Natural treatments for psychiatric symptoms

‘I only want natural treatments for psychiatric symptoms.’

The Neanderthals were well aware of the therapeutic properties of many berries, leaves and herbs. Many medications used today are manufactured from plant extracts. However, can pharmaceuticals be entirely substituted with ‘natural’ products?

Before answering this question, the first thing to consider is why are many of us so against pills? If a leaf is picked off the ground and eaten, is it really better for you, than if placed in a biodegradable capsule? Remember a capsule makes the product airtight and protects from decay, bacteria, oxidation, and conversion to harmful products.

It is also important to consider that natural products can contain a combination of harmful and therapeutic elements, a popular example is the marijuana . The benefit of genetic engineering a plant and putting it in a pill is that the good properties of the plant can be potentially utilized without the side effects.

Therapeutic properties of the plant which act on the cannabinoid receptors have powerful anti-seizure activity.  There are strains of artificially grown marijuana which have very low levels of THC ( the psychoactive component of marijuana which makes you high and causes rebound depression, anxiety, psychosis and cognitive side effects with frequent use  and is found in high levels in wild strains ) and high in CBD – ( the components  of marijuana which prevent seizures ) . These genetically engineered strains are being researched to help patients with intractable seizures.  This is an example of artificial being better and natural being harmful.

Opium, sugar, magic mushrooms, nicotine, are examples of natural compounds which are potentially harmful, while antibiotics and ACE inhibitors are examples of pharmacologically manufactured products which can prolong life.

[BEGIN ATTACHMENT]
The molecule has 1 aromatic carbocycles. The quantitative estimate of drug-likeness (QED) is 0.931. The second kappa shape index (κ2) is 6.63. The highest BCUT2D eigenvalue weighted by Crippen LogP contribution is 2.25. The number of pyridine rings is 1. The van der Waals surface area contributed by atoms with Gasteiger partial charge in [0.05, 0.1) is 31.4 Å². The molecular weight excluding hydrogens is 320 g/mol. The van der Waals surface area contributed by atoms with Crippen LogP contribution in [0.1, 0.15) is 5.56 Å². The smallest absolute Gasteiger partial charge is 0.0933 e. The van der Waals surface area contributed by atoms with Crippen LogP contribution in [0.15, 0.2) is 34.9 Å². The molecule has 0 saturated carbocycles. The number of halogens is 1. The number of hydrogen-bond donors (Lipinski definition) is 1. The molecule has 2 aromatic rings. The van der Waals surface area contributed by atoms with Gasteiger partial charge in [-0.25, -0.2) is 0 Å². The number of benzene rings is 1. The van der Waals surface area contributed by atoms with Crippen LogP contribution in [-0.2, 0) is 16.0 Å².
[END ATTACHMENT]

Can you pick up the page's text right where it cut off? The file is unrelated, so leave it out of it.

So why would you want a natural treatment which is less effective, more likely to be contaminated, more likely to have side effects, and less likely to be tested and regulated than an FDA approved version of a compound which has similar effects? I am not advocating for everyone to take psychiatric medications, but just about everyone has had some sort of psychiatric symptoms at some point in their life, and when seeking resolution it is important to consider the fact that natural is not always better and may cause more side effects.  For example, red wine may be considered natural by many but is not the best solution for insomnia.

Another example is SSRIs for depression, such as Prozac and Zoloft. No other subclass of medication, is prescribed so frequently, or has tried, tested, tried and tested again. They have been found to be safe, not addictive, and reduced sex drive is usually reported as the worst side effect after initial titration. However, they are still viewed with great suspicion and  many people feel more comfortable taking herbs such as St John’s Wort , for depression although there is little evidence that this is safer or better for you in the long term.

It is also important to consider that natural remedies are a lot of work. Effective ‘natural,’ or non pharmacological treatments  for many psychiatric symptoms can  include :

  1. Exercise
  2. Balanced diet, low in sugar and carbohydrates
  3. Exposure to sunlight
  4. Sleep Hygiene
  5. Weekly or biweekly psychotherapy
  6. Yoga
  7. Prayer
  8. Altruism, volunteering,
  9. Studying / reading
  10. Filling your day with pleasurable activity
  11. Sleep
  12. Rest

All of these natural treatments require  a lot of work , motivation, time, organization, negotiation  and sometimes money. Natural treatments are not a walk in the park, and require more effort than taking a pill.  Depression by definition can mean ‘learned helplessness,’ and while depressed,  it may be necessary to take medication, in order just to become well enough to participate in natural treatment regimes. So far no effective natural  treatment has been found as a complete cure for schizophrenia or bipolar disorder , but natural treatments work well as an adjunct to pharmacological treatments.

A common discussion I have with patients is that although I am willing to work with them to pursue non-pharmacological approaches, ‘going natural,’ does not mean doing anything. It requires effort and persistence and can be much harder than pharmacological approaches to treatment.

 

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